4. Do you know the difference between My Favorite Aunt’s Precious Vase and a pretty glass vase of no great value? Many people are too emotionally invested in their Mother’s Treasures, or the reminders of a marriage torn asunder, to be able to separate the perceived value of an item from its actual value.  I know that your grandmother kept her family silver and never used it because it was way too special and valuable, but it’s possible that “silver” is really silverplate and not worth nearly what you think.  Also, despite what you see on Antique Roadshow, etc, not everything in your house is worth a fortune.  Not even the antiques, which are often not as antique-ish as you think.  It takes a lot of emotional distance and a good eye to price things appropriately sometimes, and that is another time when a professional comes in handy.  We see the items, not our love of it or the memories attached to it.  Also, what you paid retail for something is not a good indication of how much it will sell for at an estate sale.  Public tastes and  interests change over time.  Few people want to buy those collector plates or your Beanie Baby collection now.  Maybe they will come back into favor, maybe not, but don’t expect to get top dollars for them.  Also, technology is changing so rapidly that the computer you paid several thousand dollars for just a few years ago, probably is only good as a door stop now.  Let it go.

5.  Do you feel comfortable selling junk?  I mean, real junk.  Lots of people who have estate sales think they should clear out the “junk” so that only the “important” things are left.  Like the antiques and the silver.  What many don’t realize is that the people who frequent estate sales often want the other stuff.  Like the half-used cleanser from under your sink or the rusty old door hinges in the coffee can in the garage or the collection of unpaired earrings that have been awaiting the reappearance of their mates since you lost them twenty years ago.  Can you resist the urge to clean up so that those strangers won’t realize what a mess your cellar or garage or drawers are?  Once again, a professional thrives on selling obscure or surprise items.  But surely nobody wants these old Christmas cards, you say?  And this old set of bowls?  And this leftover shampoo?  Yes!  They want them!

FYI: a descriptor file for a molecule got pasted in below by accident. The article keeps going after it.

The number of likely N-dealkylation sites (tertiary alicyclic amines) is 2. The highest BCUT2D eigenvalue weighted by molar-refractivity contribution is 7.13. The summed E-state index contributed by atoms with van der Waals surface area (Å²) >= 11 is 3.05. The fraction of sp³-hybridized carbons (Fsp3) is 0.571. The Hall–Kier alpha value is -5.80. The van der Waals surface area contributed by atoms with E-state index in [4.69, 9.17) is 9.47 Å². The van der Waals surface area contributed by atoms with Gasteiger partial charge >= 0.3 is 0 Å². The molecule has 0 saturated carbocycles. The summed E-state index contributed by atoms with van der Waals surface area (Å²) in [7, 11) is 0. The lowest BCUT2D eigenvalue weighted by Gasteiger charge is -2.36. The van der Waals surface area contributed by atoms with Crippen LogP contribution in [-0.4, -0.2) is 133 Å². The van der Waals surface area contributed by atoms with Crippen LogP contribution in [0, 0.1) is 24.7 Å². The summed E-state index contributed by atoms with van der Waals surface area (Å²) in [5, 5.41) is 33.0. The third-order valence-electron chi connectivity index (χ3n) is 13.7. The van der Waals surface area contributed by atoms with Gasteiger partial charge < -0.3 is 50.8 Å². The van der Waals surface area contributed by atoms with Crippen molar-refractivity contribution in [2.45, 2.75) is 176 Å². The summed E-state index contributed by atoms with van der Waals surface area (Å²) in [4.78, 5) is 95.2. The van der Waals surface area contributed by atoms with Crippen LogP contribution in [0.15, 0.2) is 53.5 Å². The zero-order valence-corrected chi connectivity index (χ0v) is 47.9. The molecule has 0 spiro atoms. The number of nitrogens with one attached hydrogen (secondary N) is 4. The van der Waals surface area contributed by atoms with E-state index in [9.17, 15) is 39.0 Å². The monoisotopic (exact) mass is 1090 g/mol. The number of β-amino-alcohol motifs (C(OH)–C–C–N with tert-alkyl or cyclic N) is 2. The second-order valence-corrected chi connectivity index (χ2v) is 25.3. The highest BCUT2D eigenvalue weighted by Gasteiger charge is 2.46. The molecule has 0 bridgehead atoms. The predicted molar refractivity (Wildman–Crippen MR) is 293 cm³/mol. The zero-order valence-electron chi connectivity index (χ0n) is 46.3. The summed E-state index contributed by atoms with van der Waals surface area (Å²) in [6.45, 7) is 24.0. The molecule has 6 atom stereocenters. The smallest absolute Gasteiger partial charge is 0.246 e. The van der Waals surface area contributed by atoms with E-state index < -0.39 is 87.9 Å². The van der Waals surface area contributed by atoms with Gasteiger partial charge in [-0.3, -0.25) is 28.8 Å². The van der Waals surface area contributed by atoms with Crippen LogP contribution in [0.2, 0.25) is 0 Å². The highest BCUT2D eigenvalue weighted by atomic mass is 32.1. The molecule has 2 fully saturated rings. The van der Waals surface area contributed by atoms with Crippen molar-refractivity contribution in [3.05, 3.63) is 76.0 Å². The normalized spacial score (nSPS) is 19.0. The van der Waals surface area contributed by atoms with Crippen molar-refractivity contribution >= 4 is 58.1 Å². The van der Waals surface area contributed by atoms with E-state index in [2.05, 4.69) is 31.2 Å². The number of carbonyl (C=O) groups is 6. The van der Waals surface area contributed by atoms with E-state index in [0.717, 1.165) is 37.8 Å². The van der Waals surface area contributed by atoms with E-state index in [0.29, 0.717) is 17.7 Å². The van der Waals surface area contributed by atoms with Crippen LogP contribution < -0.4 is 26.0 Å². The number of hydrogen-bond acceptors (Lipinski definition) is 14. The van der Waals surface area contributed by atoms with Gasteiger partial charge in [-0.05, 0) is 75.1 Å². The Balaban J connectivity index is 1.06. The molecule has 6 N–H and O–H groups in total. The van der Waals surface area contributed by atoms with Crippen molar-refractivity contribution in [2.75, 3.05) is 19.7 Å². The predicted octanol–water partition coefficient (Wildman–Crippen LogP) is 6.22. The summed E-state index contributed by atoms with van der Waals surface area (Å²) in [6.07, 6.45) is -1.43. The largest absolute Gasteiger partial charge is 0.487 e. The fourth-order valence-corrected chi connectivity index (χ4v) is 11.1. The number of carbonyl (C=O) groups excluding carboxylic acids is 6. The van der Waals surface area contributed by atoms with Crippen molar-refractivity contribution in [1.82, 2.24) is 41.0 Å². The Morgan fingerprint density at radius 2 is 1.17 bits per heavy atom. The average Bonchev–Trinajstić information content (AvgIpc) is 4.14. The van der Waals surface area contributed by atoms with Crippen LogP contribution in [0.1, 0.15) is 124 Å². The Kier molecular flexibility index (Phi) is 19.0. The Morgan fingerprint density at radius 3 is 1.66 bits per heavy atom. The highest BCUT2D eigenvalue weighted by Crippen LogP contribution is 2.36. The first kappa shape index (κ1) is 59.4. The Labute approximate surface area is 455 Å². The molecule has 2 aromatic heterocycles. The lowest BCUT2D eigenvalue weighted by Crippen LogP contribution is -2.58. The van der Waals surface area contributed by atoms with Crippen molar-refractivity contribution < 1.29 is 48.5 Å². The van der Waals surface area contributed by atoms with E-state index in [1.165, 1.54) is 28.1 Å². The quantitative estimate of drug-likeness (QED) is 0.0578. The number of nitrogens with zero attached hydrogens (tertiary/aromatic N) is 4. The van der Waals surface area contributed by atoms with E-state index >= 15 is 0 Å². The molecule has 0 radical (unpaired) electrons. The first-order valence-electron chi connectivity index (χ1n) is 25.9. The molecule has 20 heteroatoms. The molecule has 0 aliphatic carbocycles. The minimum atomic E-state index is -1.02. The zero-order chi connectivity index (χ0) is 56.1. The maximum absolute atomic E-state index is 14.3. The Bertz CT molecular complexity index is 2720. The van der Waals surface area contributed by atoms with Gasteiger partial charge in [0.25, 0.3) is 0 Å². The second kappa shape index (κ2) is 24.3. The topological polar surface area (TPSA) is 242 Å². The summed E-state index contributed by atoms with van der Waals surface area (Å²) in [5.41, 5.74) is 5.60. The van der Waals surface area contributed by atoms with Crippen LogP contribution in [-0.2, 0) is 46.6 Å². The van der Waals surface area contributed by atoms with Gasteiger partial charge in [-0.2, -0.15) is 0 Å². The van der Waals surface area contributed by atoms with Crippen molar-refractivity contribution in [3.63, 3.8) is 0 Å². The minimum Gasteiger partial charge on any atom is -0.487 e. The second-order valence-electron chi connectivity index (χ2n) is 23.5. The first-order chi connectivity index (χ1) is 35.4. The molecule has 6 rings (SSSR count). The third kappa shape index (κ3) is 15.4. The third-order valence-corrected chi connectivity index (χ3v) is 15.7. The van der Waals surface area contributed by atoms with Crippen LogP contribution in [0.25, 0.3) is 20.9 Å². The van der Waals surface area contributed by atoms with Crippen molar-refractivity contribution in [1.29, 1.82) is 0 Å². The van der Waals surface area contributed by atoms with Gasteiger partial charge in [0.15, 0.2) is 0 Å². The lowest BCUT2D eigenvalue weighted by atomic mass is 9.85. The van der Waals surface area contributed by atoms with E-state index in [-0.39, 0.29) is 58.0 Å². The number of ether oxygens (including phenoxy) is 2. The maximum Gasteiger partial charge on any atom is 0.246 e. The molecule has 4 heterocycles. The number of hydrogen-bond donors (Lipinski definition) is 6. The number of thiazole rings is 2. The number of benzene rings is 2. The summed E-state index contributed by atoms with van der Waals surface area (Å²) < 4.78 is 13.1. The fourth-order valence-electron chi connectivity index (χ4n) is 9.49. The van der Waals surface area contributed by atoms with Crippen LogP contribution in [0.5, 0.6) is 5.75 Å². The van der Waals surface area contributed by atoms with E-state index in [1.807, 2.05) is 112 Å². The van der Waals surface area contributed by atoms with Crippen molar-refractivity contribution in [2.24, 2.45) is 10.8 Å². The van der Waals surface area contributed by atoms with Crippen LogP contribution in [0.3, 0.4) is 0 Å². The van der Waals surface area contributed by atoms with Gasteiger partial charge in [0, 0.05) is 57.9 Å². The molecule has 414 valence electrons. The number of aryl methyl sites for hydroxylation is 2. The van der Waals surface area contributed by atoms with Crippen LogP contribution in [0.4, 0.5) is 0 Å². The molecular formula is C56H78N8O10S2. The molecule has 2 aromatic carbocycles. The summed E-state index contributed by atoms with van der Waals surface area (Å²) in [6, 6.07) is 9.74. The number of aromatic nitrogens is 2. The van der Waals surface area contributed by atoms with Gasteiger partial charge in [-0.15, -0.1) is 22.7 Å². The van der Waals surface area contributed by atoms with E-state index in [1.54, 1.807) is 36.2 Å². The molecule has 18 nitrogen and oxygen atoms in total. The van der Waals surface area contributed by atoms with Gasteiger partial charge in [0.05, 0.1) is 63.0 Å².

6.  Do you have eyes in the back of your head?  No?  Well, I don’t either.  But a professional usually  has years of experience with people who would gladly pay them nothing for this gold watch today.  We know a lot of the tricks that people can pull in their attempts to help themselves to the items we’re selling.  And trust me, there are a lot of tricks.  I feel people are basically good and honest, but they often seem to forget those qualities at estate sales.  Many will try to steal from you!  Don’t let them.  Hire a professional with a good team.  No, I will not reveal some of the tricks we’ve learned to watch for.  No sense giving anyone ideas.